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For China, the Taliban rule in Afghanistan harbors both opportunities and risks

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BEIJING – In public, China has crowned America’s embarrassing exit from Afghanistan, and officials said the chaos highlighted America’s diminished position on the world stage.

A State Department spokeswoman quoted the tragic death of Zaki Anwari, a teenage soccer star who fell to his death while trying to hold on to the landing gear of a departing American C-17.

“American myth down,” said spokeswoman Hua Chunying on August 20th. “More and more people are waking up.”

In private, however, Beijing is more cautious about leaving its rival. While its main concern is security, with fears that Afghanistan will again become fertile ground for extremist groups under the Taliban, Beijing may now also have to face a US suitor who can focus on its main rival: China. There is also a risk of being confiscated.

Foreign Minister Wang Yi met with Mullah Abdul Ghani Baradar, political leader of the Taliban on July 28, before the movement took control of Afghanistan.XINHUA / Reuters

“They tend to see Afghanistan as a trap and are wary of assuming too prominent a role there,” said Andrew Small, senior fellow at the German Marshall Fund, a think tank in Washington, DC

Small, who wrote “The China-Pakistan Axis: Asia’s New Geopolitics,” added that the Chinese see “the success of a radical Islamist movement in Afghanistan as inherently threatening.”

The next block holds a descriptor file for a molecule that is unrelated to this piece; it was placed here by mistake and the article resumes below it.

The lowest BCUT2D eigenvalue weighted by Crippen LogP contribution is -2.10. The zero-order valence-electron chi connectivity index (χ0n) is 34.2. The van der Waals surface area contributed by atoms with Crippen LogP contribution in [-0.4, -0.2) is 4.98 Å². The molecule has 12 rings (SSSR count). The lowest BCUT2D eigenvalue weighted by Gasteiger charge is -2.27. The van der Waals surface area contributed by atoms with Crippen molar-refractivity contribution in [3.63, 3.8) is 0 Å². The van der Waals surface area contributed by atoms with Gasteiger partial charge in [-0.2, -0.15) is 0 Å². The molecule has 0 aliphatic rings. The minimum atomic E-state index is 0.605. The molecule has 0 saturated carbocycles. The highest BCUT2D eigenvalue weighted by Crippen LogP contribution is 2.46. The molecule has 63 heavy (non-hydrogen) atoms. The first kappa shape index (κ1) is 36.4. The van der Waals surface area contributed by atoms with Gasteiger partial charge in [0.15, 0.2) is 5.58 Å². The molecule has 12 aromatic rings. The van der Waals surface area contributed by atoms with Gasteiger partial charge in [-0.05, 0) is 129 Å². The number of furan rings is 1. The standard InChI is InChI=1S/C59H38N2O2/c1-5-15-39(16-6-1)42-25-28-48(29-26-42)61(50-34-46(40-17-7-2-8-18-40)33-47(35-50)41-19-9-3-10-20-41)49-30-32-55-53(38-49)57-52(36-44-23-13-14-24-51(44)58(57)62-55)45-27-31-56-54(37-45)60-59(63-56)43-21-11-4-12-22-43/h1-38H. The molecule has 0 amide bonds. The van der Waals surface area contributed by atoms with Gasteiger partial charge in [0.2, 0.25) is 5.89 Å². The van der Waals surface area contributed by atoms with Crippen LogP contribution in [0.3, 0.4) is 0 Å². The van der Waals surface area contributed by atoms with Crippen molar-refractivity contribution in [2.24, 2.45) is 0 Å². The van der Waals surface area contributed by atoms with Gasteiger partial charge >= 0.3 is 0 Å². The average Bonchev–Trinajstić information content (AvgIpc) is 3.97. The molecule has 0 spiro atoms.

“Own national interest”

For much of the past two decades, Beijing has been ambivalent about the massive US military presence in Afghanistan. Placing its main strategic rival in the backyard was a challenge, but China’s leaders also saw the benefit of largely suppressing threats from extremist groups along its western border. The US taking on the security burden made Beijing the lesser of two evils in many ways.

How China is involved in Afghanistan is being closely monitored by the US and other countries. Even before Taliban fighters penetrated Kabul, the high-ranking leaders of the group laid diplomatic foundations with Beijing. Seeking to do so, China received a delegation in July, led by the head of the Taliban’s Political Bureau, Adbul Ghani Baradar, to meet with Foreign Minister Wang Yi in Tianjin. The men posed for cameras, albeit awkwardly, in a red-flowered lobby (where Assistant Secretary of State Wendy Sherman had stood with Wang just two days earlier) to signal what Chinese officials called their “friendly relations.”